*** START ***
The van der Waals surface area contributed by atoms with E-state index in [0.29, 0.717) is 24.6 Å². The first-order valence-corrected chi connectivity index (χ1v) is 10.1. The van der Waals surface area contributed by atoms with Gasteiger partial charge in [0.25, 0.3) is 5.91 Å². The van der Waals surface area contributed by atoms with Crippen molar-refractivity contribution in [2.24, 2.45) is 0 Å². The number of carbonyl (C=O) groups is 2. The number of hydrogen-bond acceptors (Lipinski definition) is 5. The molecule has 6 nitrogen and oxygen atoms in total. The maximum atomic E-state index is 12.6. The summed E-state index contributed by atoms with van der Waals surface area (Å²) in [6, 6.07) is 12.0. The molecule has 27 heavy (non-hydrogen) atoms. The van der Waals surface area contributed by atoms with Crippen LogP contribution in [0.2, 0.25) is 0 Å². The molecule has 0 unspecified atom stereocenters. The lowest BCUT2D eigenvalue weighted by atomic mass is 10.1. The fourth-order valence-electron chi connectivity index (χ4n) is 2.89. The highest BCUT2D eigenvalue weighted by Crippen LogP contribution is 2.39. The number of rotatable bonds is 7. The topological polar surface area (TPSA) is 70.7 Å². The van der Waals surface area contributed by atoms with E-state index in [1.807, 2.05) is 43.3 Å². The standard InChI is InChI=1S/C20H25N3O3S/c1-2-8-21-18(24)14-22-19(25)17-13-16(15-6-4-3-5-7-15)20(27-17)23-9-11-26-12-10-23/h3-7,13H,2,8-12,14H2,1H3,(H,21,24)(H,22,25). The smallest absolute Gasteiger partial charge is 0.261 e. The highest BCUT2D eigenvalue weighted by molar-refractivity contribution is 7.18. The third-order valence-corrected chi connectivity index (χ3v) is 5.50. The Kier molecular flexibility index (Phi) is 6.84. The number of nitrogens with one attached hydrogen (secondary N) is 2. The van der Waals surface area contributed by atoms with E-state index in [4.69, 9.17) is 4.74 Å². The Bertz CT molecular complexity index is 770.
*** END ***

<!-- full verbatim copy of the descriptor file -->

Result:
The van der Waals surface area contributed by atoms with E-state index in [0.29, 0.717) is 24.6 Å². The first-order valence-corrected chi connectivity index (χ1v) is 10.1. The van der Waals surface area contributed by atoms with Gasteiger partial charge in [0.25, 0.3) is 5.91 Å². The van der Waals surface area contributed by atoms with Crippen molar-refractivity contribution in [2.24, 2.45) is 0 Å². The number of carbonyl (C=O) groups is 2. The number of hydrogen-bond acceptors (Lipinski definition) is 5. The molecule has 6 nitrogen and oxygen atoms in total. The maximum atomic E-state index is 12.6. The summed E-state index contributed by atoms with van der Waals surface area (Å²) in [6, 6.07) is 12.0. The molecule has 27 heavy (non-hydrogen) atoms. The van der Waals surface area contributed by atoms with Crippen LogP contribution in [0.2, 0.25) is 0 Å². The molecule has 0 unspecified atom stereocenters. The lowest BCUT2D eigenvalue weighted by atomic mass is 10.1. The fourth-order valence-electron chi connectivity index (χ4n) is 2.89. The highest BCUT2D eigenvalue weighted by Crippen LogP contribution is 2.39. The number of rotatable bonds is 7. The topological polar surface area (TPSA) is 70.7 Å². The van der Waals surface area contributed by atoms with E-state index in [1.807, 2.05) is 43.3 Å². The standard InChI is InChI=1S/C20H25N3O3S/c1-2-8-21-18(24)14-22-19(25)17-13-16(15-6-4-3-5-7-15)20(27-17)23-9-11-26-12-10-23/h3-7,13H,2,8-12,14H2,1H3,(H,21,24)(H,22,25). The smallest absolute Gasteiger partial charge is 0.261 e. The highest BCUT2D eigenvalue weighted by molar-refractivity contribution is 7.18. The third-order valence-corrected chi connectivity index (χ3v) is 5.50. The Kier molecular flexibility index (Phi) is 6.84. The number of nitrogens with one attached hydrogen (secondary N) is 2. The van der Waals surface area contributed by atoms with E-state index in [4.69, 9.17) is 4.74 Å². The Bertz CT molecular complexity index is 770.